With HelloTalk, it’s easy: The app offers tools to assist with translation, transliteration, voice-to-text and text-to-voice features. Your Chinese friend can simply speak in his native tongue, and HelloTalk will provide a written version of what was said. And if you still don’t understand the message, you can use the translation feature and see the message in your own language. Cool, huh?

HelloTalk really excels when it comes to making communication easy. You can chat with your language partners via text and voice messages, voice and video calls and you can even doodle your response!

Another fun aspect of HelloTalk is its Moments feature. The app allows you to share “Moments” like you would on a social media website. These Moments can be seen by anyone learning your native language, helping them to learn. You can, in turn, find other people’s Moments in your target language

It’s important to mention that the app does have an unfortunate downside. Called by some “the Tinder for language learners,” HelloTalk has a reputation for attracting unsavory users who are looking for a partnership of a different kind. Unfortunately, this means some users have negative experiences with creepy people trying to connect.

HelloTalk is not, by itself, an unsafe app. However, as with many other internet connections, remember never to give out your personal information, and only move to external apps like Facebook or Skype if you feel completely comfortable with your language exchange partner.

2. Tandem

With Tandem, you can text, talk or video chat with someone on the other side of the world.

The app has prominent social networking functions and you can “Follow” people as well as check out those who follow you. You can also write reviews about users you interacted with and can send “good vibes” their way. (This is like you telling other users, “She’s cool.”) You can also filter the people who can see your profile and choose them by characteristics like gender or age.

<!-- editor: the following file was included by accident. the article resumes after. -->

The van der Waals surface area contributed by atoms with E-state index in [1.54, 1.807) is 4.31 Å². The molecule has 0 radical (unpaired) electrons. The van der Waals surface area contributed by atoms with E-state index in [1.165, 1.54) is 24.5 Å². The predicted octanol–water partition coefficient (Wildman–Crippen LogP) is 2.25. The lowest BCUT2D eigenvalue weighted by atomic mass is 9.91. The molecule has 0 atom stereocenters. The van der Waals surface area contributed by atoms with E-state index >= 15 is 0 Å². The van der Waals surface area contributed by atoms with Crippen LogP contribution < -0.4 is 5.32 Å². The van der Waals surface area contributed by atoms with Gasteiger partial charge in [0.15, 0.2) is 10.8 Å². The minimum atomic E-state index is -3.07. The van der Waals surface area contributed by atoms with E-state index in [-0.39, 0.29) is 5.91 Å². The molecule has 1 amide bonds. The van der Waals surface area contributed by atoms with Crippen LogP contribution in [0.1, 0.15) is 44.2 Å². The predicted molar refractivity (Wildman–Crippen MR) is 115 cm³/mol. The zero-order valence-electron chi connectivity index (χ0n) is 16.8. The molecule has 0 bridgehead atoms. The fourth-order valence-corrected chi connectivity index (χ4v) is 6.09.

You’re not limited to just one picture but can upload as many as six. Punch up your profile and encourage interaction by writing about the topics you want to hear others talk about, or a silly conversation starter. For example: “Hot dogs are a sandwich. Prove me wrong!”

Tandem acts much like a chat program, with added features for language learners. You can communicate via text, video, audio and images. There’s also a translate feature and the option to correct your writing.

The program has a highly rated app on the iOS and Android stores, but you can also use Tandem on your computer with the web app. From here, you can find users, see your chats and turn on desktop notifications so you don’t miss any new messages.

In addition to all those cool features, the app has a “Tutor” tab, where you can find vetted tutors of the language you want. Or, if you want to earn on the side, you can fill out a profile to become a language tutor.